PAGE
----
SINGAPORE — Three months before the World Cup 2014 is due to kick off in Brazil, SingTel announced yesterday it has secured the broadcast rights, soothing the nerves of football fans who had to wait until just weeks before the previous tournament to know if they would be able to watch the games on television.
Fans will be able to watch all 64 matches for a one-time price of S$105, excluding Goods and Services Tax (GST), said SingTel, which is also finalising arrangements with StarHub to let its customers access the matches as, under the cross-carriage rule, exclusive pay-TV content has to be offered to customers of rival providers. The price is up to 59 per cent higher than what fans had paid to watch the previous World Cup in 2010, which was broadcast by SingTel and StarHub under a joint bid.
However, football fans will be able to watch all the matches for free as long as they sign up for or renew existing contracts for SingTel’s mio Stadium+ or Gold Packs for 24 months, it said. In a first, SingTel is also making all matches available live and on demand on tablets and smartphones, via its MioTV Go application. SingTel is also finalising a deal to share the World Cup through free-to-air coverage for key matches — the opening game, the semi-finals and final.
The pricing structure drew a sharp response from StarHub, which expressed concern at the higher one-off charge as compared with the 2010 tournament. “At a time of escalating sports content costs, we made a sincere offer to our competitor for a similar arrangement as the last World Cup,” said StarHub’s Chief Marketing Officer Jeannie Ong. “A joint bid would have spread the cost of the content and allowed both operators to offer the tournament at a more affordable price, benefiting all viewers in Singapore,” she said, adding that no rebates will be offered to StarHub customers to lower the cost of the World Cup package.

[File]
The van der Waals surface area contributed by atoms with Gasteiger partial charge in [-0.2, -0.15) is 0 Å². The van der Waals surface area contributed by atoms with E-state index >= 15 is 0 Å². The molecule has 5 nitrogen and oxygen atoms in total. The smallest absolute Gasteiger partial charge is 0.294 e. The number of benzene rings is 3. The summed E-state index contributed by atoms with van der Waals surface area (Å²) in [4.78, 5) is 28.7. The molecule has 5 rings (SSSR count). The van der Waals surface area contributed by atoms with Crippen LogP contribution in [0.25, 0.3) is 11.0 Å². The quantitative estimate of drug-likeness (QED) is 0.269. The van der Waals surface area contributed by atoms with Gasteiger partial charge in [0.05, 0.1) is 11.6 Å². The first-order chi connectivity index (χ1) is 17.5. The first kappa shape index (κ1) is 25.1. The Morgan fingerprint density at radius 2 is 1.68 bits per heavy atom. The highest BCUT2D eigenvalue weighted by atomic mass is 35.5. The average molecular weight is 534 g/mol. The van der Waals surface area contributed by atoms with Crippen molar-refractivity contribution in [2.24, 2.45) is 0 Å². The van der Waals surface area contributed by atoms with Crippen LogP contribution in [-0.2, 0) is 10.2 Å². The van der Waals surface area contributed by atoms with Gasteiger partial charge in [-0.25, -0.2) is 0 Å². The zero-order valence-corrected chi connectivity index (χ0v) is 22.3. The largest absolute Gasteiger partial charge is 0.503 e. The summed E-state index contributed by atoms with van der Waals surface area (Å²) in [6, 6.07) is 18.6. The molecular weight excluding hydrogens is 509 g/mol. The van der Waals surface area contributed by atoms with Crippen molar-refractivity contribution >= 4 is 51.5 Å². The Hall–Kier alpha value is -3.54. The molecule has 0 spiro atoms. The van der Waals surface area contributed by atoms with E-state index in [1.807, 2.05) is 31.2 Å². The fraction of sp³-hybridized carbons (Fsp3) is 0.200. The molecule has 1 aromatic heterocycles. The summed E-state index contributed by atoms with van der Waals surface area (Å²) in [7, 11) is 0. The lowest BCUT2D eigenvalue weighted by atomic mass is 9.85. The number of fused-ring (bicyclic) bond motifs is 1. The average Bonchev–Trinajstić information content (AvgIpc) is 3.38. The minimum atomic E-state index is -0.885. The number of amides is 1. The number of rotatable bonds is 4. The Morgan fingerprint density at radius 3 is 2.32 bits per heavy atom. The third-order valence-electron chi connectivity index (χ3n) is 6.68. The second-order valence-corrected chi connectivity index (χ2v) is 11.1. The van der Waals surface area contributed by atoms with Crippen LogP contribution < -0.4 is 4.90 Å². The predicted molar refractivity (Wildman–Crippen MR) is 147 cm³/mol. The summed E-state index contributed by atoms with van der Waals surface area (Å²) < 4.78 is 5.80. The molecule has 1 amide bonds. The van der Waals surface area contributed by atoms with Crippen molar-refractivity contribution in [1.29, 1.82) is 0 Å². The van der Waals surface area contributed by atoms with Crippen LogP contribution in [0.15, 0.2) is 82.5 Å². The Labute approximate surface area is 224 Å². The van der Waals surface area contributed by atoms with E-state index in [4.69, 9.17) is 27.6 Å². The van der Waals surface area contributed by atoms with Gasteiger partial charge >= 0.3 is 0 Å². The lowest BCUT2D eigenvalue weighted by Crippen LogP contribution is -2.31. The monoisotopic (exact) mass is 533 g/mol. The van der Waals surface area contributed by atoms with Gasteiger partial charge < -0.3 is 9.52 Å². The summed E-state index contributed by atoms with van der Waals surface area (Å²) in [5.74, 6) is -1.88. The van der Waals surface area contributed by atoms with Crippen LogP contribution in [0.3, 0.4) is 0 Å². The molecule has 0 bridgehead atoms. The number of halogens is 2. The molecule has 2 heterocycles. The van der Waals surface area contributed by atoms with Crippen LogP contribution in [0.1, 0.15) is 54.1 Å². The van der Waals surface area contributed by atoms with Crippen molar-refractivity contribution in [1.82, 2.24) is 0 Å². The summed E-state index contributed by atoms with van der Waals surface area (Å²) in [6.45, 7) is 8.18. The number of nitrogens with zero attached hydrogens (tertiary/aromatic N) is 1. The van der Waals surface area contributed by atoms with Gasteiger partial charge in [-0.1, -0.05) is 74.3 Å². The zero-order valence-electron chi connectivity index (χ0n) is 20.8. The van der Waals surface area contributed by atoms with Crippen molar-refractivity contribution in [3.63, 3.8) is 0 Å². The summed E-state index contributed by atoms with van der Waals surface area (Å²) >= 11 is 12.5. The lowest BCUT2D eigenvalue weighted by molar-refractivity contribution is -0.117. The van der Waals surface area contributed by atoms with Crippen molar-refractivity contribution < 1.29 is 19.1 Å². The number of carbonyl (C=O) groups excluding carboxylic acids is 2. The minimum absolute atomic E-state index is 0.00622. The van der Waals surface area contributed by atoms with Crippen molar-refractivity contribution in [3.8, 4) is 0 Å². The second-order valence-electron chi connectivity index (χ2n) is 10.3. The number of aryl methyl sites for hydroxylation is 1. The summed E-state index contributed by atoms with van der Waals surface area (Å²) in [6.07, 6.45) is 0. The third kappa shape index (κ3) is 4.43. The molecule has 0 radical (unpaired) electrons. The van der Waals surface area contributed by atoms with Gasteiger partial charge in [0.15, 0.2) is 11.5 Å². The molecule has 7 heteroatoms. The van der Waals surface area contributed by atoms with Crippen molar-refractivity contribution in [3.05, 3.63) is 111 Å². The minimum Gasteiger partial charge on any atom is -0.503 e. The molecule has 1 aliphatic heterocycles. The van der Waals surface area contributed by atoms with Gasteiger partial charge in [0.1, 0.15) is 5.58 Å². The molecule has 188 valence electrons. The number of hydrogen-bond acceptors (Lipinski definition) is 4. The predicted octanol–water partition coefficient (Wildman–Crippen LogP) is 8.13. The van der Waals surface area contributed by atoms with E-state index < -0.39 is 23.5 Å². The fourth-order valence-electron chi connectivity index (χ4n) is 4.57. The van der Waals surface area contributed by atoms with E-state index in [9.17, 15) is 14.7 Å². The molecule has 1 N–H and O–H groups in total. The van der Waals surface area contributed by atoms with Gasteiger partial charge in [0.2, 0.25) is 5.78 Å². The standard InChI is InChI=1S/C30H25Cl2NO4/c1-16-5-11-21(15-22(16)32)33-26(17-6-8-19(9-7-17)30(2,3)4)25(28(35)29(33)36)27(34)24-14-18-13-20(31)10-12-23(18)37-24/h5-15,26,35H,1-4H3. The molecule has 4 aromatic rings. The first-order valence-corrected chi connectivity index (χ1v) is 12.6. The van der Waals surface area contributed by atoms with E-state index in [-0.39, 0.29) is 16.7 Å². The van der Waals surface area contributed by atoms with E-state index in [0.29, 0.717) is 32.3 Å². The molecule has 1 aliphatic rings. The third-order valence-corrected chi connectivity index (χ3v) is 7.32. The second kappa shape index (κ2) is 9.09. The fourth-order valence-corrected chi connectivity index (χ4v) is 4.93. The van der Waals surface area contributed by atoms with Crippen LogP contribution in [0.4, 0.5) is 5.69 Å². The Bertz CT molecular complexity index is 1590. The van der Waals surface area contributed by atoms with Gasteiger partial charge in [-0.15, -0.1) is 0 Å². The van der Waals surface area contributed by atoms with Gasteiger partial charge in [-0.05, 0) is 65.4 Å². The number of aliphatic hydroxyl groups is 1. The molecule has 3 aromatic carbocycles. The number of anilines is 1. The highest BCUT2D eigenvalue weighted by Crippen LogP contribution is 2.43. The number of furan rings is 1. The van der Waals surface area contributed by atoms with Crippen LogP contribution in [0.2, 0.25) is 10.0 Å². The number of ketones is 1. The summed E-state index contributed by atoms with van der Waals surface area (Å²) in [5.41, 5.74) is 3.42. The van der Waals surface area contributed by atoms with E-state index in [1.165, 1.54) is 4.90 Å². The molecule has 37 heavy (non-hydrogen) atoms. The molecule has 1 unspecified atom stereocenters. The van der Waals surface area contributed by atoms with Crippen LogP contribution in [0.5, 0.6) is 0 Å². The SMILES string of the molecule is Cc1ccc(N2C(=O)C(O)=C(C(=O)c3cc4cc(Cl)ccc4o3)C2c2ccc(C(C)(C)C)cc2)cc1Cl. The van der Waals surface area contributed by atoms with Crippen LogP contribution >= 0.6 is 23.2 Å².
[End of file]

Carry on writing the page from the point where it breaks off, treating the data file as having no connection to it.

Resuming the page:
SingTel said in response to StarHub’s comments that the company did indeed explore a joint bid as “one of the first options”, but “were not able to agree on a joint offer that would meet the content rights holder’s expectations”. “SingTel wanted Singapore to have certainty with regard to the World Cup … With a very real threat of Singapore not having the World Cup, we had to proceed with the next option, which was to go on our own. The price eventually secured was reflective of global sports content costs — contrary to our competitor’s unsubstantiated comment, we did not overbid. We negotiated as low a price as we could achieve,” SingTel said.
Analysts said SingTel’s strategy of offering a free World Cup bundle is a bold bet, but is one that should pay off.
“It’s a nice win-back strategy for SingTel, helping to soothe over the previous rounds of content-exclusivity complaints and, at the same time, keeps the regulator happy,” said Mr Clement Teo, a Senior Analyst for Enterprise Telecoms and Mobility at Forrester Research.
Mr Allen Lew, Country Chief Officer of SingTel, said he believes that the majority of fans will take up the offer of watching the World Cup for free rather than pay the one-time fee. “The bulk of soccer fans, the main thing they watch is BPL (Barclays Premier League), which is already shared … If the soccer fans are already with SingTel, we need to make sure we keep our fans happy (and) look at the long-term relationship with these fans,” he said.
Meanwhile, the Media Development Authority said in a statement it looked forward to a smooth implementation of shared content by both telcos.
The increase in the one-off charge comes against the backdrop of the higher costs of acquiring the rights to premium sports events.
Mr Lew declined to comment on how much SingTel paid for this year’s tournament, but he pointed out that the cost of acquiring sports rights across the world has gone up about 35 per cent since the last World Cup, when sources said that SingTel and StarHub jointly paid US$15 million (S$19 million).